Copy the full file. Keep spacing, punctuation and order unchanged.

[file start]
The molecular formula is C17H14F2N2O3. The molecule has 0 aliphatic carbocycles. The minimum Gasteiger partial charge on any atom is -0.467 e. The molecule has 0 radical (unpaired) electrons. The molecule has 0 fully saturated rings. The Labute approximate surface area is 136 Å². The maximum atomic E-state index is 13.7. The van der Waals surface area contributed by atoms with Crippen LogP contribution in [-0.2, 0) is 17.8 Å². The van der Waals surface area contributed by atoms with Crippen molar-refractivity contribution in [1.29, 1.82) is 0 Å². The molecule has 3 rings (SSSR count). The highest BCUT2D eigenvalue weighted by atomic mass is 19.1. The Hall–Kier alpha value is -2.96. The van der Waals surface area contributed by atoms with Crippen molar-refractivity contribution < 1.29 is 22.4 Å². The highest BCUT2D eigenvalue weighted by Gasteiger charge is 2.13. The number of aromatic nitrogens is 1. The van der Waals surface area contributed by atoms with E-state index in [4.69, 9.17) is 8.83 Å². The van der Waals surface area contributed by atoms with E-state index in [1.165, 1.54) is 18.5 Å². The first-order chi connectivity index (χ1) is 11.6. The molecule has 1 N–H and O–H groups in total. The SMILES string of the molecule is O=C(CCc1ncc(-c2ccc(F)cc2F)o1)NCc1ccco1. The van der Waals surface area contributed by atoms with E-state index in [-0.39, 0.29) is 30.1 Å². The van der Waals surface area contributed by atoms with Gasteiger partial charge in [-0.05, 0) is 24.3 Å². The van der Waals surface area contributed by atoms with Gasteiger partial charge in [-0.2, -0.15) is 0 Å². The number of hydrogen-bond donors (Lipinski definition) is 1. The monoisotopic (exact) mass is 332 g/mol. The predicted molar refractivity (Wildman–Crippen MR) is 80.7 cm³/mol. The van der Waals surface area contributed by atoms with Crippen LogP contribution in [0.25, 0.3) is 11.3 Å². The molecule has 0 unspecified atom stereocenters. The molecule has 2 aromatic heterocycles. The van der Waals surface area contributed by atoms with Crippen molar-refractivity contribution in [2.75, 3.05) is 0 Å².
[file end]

The molecular formula is C17H14F2N2O3. The molecule has 0 aliphatic carbocycles. The minimum Gasteiger partial charge on any atom is -0.467 e. The molecule has 0 radical (unpaired) electrons. The molecule has 0 fully saturated rings. The Labute approximate surface area is 136 Å². The maximum atomic E-state index is 13.7. The van der Waals surface area contributed by atoms with Crippen LogP contribution in [-0.2, 0) is 17.8 Å². The van der Waals surface area contributed by atoms with Crippen molar-refractivity contribution in [1.29, 1.82) is 0 Å². The molecule has 3 rings (SSSR count). The highest BCUT2D eigenvalue weighted by atomic mass is 19.1. The Hall–Kier alpha value is -2.96. The van der Waals surface area contributed by atoms with Crippen molar-refractivity contribution < 1.29 is 22.4 Å². The highest BCUT2D eigenvalue weighted by Gasteiger charge is 2.13. The number of aromatic nitrogens is 1. The van der Waals surface area contributed by atoms with E-state index in [4.69, 9.17) is 8.83 Å². The van der Waals surface area contributed by atoms with E-state index in [1.165, 1.54) is 18.5 Å². The first-order chi connectivity index (χ1) is 11.6. The molecule has 1 N–H and O–H groups in total. The SMILES string of the molecule is O=C(CCc1ncc(-c2ccc(F)cc2F)o1)NCc1ccco1. The van der Waals surface area contributed by atoms with E-state index in [-0.39, 0.29) is 30.1 Å². The van der Waals surface area contributed by atoms with Gasteiger partial charge in [-0.05, 0) is 24.3 Å². The van der Waals surface area contributed by atoms with Gasteiger partial charge in [-0.2, -0.15) is 0 Å². The number of hydrogen-bond donors (Lipinski definition) is 1. The monoisotopic (exact) mass is 332 g/mol. The predicted molar refractivity (Wildman–Crippen MR) is 80.7 cm³/mol. The van der Waals surface area contributed by atoms with Crippen LogP contribution in [0.25, 0.3) is 11.3 Å². The molecule has 0 unspecified atom stereocenters. The molecule has 2 aromatic heterocycles. The van der Waals surface area contributed by atoms with Crippen molar-refractivity contribution in [2.75, 3.05) is 0 Å².